In a furious speech on the floor of the Senate, Hensley called the change “despicable” and a lot of other adjectives, and he openly accused the conference committee of making the change solely for political purposes in order to protect a freshman senator who is facing a potentially strong challenge.
Of course, it didn’t go unnoticed that passage of the bill in its original form also would have provided a nice political photo op for Lynn Grant when the new “Bob Grant Bison Herd” sign would be dedicated right in the middle of the campaign season. But there was no open discussion of that on the floor.
Hensley tried unsuccessfully to send the bill back to the conference committee to move the effective date to the original language, its publication in the statute book. And in the end, Hensley was called out by 26 Republican senators who made a belated point of order, noting that Roberts Rules of Order forbid members from attacking or questioning “the motives of anther member.”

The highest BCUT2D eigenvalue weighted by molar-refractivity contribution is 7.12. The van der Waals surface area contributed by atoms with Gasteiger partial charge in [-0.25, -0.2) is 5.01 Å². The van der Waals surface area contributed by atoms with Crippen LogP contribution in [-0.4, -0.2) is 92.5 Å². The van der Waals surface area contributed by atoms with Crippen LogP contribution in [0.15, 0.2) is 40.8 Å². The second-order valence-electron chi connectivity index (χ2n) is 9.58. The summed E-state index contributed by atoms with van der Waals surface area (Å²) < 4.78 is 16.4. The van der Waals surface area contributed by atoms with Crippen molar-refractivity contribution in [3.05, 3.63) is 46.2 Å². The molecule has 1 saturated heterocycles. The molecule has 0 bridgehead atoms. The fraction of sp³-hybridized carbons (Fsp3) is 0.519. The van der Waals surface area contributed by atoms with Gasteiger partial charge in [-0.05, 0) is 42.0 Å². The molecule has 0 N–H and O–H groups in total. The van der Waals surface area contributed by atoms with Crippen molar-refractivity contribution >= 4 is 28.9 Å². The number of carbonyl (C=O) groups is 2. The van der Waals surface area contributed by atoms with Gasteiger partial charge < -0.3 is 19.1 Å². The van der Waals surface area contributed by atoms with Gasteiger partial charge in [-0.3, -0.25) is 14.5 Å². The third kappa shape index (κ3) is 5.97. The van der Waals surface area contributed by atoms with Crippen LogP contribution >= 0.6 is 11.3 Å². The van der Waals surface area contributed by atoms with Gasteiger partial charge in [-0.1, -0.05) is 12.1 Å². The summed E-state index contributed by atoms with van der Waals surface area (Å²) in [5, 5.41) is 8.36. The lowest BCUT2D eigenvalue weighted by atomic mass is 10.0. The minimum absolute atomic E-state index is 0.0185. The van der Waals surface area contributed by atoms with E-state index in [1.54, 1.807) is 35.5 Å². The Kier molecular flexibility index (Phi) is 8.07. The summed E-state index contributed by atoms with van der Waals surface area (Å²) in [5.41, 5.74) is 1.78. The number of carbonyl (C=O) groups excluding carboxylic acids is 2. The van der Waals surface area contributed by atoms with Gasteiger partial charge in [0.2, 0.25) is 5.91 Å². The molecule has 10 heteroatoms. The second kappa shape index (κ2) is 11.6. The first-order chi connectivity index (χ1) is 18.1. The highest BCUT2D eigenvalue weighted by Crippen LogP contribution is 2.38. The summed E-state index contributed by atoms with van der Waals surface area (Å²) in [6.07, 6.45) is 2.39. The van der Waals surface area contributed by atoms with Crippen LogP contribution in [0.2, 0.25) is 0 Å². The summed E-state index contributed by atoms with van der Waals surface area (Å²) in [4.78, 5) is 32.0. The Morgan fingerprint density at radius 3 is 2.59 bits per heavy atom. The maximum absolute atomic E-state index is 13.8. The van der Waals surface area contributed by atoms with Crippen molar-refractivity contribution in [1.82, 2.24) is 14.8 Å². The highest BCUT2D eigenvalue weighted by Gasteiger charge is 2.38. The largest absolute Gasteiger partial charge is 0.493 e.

Oddly, the Bob Grant Bison Herd provision was inserted into a conference report that had previously been rejected and sent back by the Senate because of concerns about the two other bills contained in the package: one allowing commercial zoos, namely the Tanganyika Wildlife Park in Goddard, to offer limited public contact with dangerous animals, like baby panthers and; and another authorizing research into the industrial uses of hemp.
But even on its second trip through the Senate, the bill was rejected on a voice vote, and it was never considered in the House.
And speaking of animals … Rep. John Wilson got in a few good one-liners on a couple of animal bills in the House.
House Bill 2480 makes some amendments to state livestock branding laws, including one provision that would now exempt sheep and goats from the definition of livestock, so they won’t have to be branded, and their brands won’t have to be inspected by the Department of Agriculture.